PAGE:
One thing that is key for a firefighter is time. Time to get out! Core FX is designed and tested to give this protection – EXTRA TIME. Kermel’s new CoreFX fabric is a high-performance solution for fire suits. It is very thermostable and can withstand a double flashover without any break-open. Due to its unique composition this fabric provides great protection and comfort.
Kermel is a permanently non-flammable fibre used all over the world by firefighters, police, military and industry professionals. Kermel can never burn as the molecular structure of the polymer means sustained combustion is just not possible. Regardless of UV exposure, washing, time or chemical contamination Kermel will always remain 100% flame retardant.
Why is Kermel so comfortable?
The physical structure/shape of Kermel fibre (spherical) results in numerous unique advantages, e.g. Kermel has limited piling, the smooth surface is unrivalled for ‘next to skin’ feel and the lower surface area means dirt has fewer sites to attach. This all gives the end user the best possible garment.
Testing a double flashover
We conducted a double exposure comprising an initial manikin test followed by cooling of the apparatus to ambient temperature. The jacket was opened to demonstrate flexibility of the outer fabric. Then a second identical exposure was carried out on the already damaged suit and the results for both the initial test and the repeat test were calculated. Testing was undertaken on the 2006 version of the ‘male’ heat-sensing manikin known as RALPH (Research Aim Longer Protection against Heat) developed at BTTG. This version of RALPH, together with the associated test facility, has been built to comply with ISO 13506: 2008.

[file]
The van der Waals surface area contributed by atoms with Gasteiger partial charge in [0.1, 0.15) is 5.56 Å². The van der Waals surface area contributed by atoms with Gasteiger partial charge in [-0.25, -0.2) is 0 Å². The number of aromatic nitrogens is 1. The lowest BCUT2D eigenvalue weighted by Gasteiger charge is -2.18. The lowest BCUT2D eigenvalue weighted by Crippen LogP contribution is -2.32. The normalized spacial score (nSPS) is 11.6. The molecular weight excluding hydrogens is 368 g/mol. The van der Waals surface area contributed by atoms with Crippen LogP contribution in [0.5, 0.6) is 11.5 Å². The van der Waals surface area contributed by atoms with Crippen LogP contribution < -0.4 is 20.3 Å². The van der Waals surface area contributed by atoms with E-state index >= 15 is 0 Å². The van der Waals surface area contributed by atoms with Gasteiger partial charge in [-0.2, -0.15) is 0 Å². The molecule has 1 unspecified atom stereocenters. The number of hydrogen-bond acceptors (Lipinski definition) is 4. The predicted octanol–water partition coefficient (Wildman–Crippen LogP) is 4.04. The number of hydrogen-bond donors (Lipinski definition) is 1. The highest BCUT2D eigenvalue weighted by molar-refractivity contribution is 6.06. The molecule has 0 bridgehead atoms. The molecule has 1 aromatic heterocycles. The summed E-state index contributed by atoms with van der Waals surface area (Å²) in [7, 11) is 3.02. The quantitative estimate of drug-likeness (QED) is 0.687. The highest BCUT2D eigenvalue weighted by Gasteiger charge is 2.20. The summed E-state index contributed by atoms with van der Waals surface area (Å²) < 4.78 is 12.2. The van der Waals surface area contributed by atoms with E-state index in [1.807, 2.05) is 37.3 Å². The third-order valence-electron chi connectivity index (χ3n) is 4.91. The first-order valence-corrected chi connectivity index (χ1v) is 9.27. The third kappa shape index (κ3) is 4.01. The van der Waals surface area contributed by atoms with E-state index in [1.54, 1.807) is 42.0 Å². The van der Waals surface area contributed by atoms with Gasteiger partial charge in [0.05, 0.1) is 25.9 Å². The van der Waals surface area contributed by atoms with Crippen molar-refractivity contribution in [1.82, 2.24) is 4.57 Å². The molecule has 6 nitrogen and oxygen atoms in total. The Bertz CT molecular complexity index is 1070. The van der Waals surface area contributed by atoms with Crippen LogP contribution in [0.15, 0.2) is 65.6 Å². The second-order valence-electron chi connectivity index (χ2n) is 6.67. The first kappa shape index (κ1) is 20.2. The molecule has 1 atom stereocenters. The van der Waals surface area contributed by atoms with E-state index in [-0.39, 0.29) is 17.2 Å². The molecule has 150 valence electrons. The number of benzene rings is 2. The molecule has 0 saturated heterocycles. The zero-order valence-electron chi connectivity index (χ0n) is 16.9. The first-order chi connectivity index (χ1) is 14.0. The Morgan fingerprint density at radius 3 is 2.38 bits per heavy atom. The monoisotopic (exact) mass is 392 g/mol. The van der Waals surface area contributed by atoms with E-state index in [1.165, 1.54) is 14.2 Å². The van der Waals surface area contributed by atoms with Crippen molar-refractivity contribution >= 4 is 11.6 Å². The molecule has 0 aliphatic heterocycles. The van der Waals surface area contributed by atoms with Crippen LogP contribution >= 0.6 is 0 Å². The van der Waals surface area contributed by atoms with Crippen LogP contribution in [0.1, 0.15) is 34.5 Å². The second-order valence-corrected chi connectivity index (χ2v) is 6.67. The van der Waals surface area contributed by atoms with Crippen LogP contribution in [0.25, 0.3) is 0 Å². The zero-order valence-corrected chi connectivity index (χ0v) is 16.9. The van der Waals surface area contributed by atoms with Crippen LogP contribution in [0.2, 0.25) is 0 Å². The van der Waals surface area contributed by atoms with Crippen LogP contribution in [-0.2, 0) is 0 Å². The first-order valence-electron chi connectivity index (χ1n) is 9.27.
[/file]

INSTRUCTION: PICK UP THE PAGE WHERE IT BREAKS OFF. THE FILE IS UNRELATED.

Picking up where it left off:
RALPH has a total of 123 sensors distributed over the head, torso, legs and arms which monitor the temperature on the surface of the manikin during a test. From the temperatures recorded predictive percentage burn injury at Pain, 1st, 2nd and 3rd degree levels are calculated using the Takata and Stoll skin model as specified in Annex C of ISO 13506: 2008.
During a test the manikin is challenged by a flame engulfment apparatus consisting of 12 burners surrounding the manikin in a hexagonal pattern. The manikin is placed at the centre of the hexagonal pattern. The lower set of six burners are pointed at the legs and lower body of the manikin whilst the upper set of six burners are pointed at the upper body and head.
The new Kermel CORE FX allows you to accomplish all your missions in the most demanding conditions.
For more information, go to www.eagletechnicalproducts.com